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node-problem-detector aims to make various node problems visible to the upstream layers in cluster management stack. It is a daemon which runs on each node, detects node problems and reports them to apiserver. node-problem-detector can either run as a DaemonSet or run standalone. Now it is running as a Kubernetes Addon enabled by default in the GCE cluster.


There are tons of node problems that could possibly affect the pods running on the node, such as:

  • Infrastructure daemon issues: ntp service down;
  • Hardware issues: Bad cpu, memory or disk;
  • Kernel issues: Kernel deadlock, corrupted file system;
  • Container runtime issues: Unresponsive runtime daemon;
  • ...

Currently these problems are invisible to the upstream layers in cluster management stack, so Kubernetes will continue scheduling pods to the bad nodes.

To solve this problem, we introduced this new daemon node-problem-detector to collect node problems from various daemons and make them visible to the upstream layers. Once upstream layers have the visibility to those problems, we can discuss the remedy system.

Problem API

node-problem-detector uses Event and NodeCondition to report problems to apiserver.

  • NodeCondition: Permanent problem that makes the node unavailable for pods should be reported as NodeCondition.
  • Event: Temporary problem that has limited impact on pod but is informative should be reported as Event.

Problem Daemon

A problem daemon is a sub-daemon of node-problem-detector. It monitors a specific kind of node problems and reports them to node-problem-detector.

A problem daemon could be:

  • A tiny daemon designed for dedicated usecase of Kubernetes.
  • An existing node health monitoring daemon integrated with node-problem-detector.

Currently, a problem daemon is running as a goroutine in the node-problem-detector binary. In the future, we'll separate node-problem-detector and problem daemons into different containers, and compose them with pod specification.

Each category of problem daemon can be disabled at compilation time by setting corresponding build tags. If they are disabled at compilation time, then all their build dependencies, global variables and background goroutines will be trimmed out of the compiled executable.

List of supported problem daemons:

Problem Daemon NodeCondition Description Disabling Build Tag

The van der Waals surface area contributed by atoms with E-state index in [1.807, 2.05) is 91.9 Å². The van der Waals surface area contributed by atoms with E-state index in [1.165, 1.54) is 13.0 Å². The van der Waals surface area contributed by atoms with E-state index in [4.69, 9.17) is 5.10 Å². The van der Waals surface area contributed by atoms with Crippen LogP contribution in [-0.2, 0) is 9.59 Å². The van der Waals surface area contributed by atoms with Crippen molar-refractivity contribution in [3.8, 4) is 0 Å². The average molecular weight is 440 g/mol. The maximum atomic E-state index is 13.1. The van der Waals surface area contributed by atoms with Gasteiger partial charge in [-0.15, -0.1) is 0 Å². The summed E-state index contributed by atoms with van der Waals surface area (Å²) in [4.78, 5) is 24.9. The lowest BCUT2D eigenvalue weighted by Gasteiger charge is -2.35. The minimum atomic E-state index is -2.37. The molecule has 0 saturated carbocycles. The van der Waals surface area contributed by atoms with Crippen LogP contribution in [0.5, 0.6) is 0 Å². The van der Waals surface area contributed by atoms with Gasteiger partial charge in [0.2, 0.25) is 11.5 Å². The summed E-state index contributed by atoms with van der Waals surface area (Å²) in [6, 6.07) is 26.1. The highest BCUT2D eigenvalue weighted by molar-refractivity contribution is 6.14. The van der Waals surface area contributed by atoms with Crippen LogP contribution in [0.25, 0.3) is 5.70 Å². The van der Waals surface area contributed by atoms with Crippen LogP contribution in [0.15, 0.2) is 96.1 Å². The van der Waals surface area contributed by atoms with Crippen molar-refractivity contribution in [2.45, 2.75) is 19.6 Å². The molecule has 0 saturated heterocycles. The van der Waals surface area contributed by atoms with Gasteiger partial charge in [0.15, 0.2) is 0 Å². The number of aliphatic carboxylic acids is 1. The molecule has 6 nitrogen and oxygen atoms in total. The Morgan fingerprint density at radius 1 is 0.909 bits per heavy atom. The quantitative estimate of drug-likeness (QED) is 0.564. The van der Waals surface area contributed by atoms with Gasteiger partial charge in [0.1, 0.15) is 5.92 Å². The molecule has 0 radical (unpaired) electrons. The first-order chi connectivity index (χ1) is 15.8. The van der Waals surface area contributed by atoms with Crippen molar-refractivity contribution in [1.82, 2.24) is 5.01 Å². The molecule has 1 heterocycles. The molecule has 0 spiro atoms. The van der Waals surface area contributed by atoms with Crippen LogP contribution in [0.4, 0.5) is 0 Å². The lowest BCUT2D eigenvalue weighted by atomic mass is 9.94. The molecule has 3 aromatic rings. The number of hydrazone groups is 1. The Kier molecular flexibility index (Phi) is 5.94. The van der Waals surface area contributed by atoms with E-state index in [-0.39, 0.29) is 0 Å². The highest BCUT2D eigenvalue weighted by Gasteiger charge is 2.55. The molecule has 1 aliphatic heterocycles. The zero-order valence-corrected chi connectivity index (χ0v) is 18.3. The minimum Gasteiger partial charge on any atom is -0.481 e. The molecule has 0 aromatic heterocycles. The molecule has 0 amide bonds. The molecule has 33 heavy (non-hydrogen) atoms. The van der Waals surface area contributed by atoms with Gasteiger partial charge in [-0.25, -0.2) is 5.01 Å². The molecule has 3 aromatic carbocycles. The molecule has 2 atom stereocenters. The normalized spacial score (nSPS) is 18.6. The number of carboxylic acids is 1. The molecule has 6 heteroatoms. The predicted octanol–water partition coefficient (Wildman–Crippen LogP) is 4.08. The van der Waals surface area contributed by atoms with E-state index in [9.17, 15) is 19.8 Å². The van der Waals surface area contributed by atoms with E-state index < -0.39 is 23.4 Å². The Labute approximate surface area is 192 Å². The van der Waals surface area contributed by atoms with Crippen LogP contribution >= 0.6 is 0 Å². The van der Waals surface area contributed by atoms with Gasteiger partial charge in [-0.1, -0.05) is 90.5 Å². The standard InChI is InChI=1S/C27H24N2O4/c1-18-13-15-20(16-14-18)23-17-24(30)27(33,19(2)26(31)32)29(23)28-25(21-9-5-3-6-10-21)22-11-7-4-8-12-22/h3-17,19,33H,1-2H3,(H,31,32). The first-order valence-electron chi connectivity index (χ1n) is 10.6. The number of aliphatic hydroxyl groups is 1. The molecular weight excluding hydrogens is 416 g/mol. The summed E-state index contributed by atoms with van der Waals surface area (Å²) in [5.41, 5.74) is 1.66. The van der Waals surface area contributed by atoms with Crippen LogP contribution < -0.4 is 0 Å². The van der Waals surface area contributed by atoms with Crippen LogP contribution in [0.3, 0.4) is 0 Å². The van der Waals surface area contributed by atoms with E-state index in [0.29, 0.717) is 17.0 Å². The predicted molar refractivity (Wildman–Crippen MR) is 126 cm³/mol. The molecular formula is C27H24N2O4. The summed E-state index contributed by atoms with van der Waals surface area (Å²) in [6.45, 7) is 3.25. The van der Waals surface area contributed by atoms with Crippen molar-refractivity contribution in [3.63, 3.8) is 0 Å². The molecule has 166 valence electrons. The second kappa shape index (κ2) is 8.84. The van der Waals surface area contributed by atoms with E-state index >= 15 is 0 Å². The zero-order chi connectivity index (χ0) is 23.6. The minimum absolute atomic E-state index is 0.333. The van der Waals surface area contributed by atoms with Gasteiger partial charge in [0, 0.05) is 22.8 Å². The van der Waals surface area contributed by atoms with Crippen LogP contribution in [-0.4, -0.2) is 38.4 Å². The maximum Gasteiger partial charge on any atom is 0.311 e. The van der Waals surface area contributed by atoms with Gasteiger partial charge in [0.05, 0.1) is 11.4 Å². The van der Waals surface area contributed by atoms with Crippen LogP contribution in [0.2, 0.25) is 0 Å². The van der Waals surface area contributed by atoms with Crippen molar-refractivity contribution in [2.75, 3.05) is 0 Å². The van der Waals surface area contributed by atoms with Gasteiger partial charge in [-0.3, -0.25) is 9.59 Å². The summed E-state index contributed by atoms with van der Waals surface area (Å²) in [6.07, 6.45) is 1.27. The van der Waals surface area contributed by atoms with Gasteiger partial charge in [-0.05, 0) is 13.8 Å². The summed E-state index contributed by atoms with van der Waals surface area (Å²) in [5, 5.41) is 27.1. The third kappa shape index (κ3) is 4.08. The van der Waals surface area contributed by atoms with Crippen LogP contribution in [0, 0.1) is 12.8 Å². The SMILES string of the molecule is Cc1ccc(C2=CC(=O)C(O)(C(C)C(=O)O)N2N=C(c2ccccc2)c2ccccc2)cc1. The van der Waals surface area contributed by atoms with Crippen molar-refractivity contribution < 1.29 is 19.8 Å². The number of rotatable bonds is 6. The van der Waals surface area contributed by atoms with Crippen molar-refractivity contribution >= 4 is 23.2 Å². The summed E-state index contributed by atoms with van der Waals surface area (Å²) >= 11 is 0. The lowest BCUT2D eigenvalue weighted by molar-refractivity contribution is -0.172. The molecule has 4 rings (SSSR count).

KernelMonitor KernelDeadlock A system log monitor monitors kernel log and reports problems and metrics according to predefined rules. disable_system_log_monitor
AbrtAdaptor None Monitor ABRT log messages and report them further. ABRT (Automatic Bug Report Tool) is health monitoring daemon able to catch kernel problems as well as application crashes of various kinds occurred on the host. For more information visit the link. disable_system_log_monitor
CustomPluginMonitor On-demand(According to users configuration) A custom plugin monitor for node-problem-detector to invoke and check various node problems with user defined check scripts. See proposal here. disable_custom_plugin_monitor
SystemStatsMonitor None(Could be added in the future) A system stats monitor for node-problem-detector to collect various health-related system stats as metrics. See proposal here. disable_system_stats_monitor


An exporter is a component of node-problem-detector. It reports node problems and/or metrics to certain back end. Some of them can be disable at compile time using a build tag. List of supported exporters:

Exporter Description Disabling Build Tag
Kubernetes exporter Kubernetes exporter reports node problems to Kubernetes API server: temporary problems get reported as Events, and permanent problems get reported as Node Conditions.
Prometheus exporter Prometheus exporter reports node problems and metrics locally as Prometheus metrics
Stackdriver exporter Stackdriver exporter reports node problems and metrics to Stackdriver Monitoring API. disable_stackdriver_exporter



  • --version: Print current version of node-problem-detector.
  • --hostname-override: A customized node name used for node-problem-detector to update conditions and emit events. node-problem-detector gets node name first from hostname-override, then NODE_NAME environment variable and finally fall back to os.Hostname.

For System Log Monitor

  • --config.system-log-monitor: List of paths to system log monitor configuration files, comma separated, e.g. config/kernel-monitor.json. Node problem detector will start a separate log monitor for each configuration. You can use different log monitors to monitor different system log.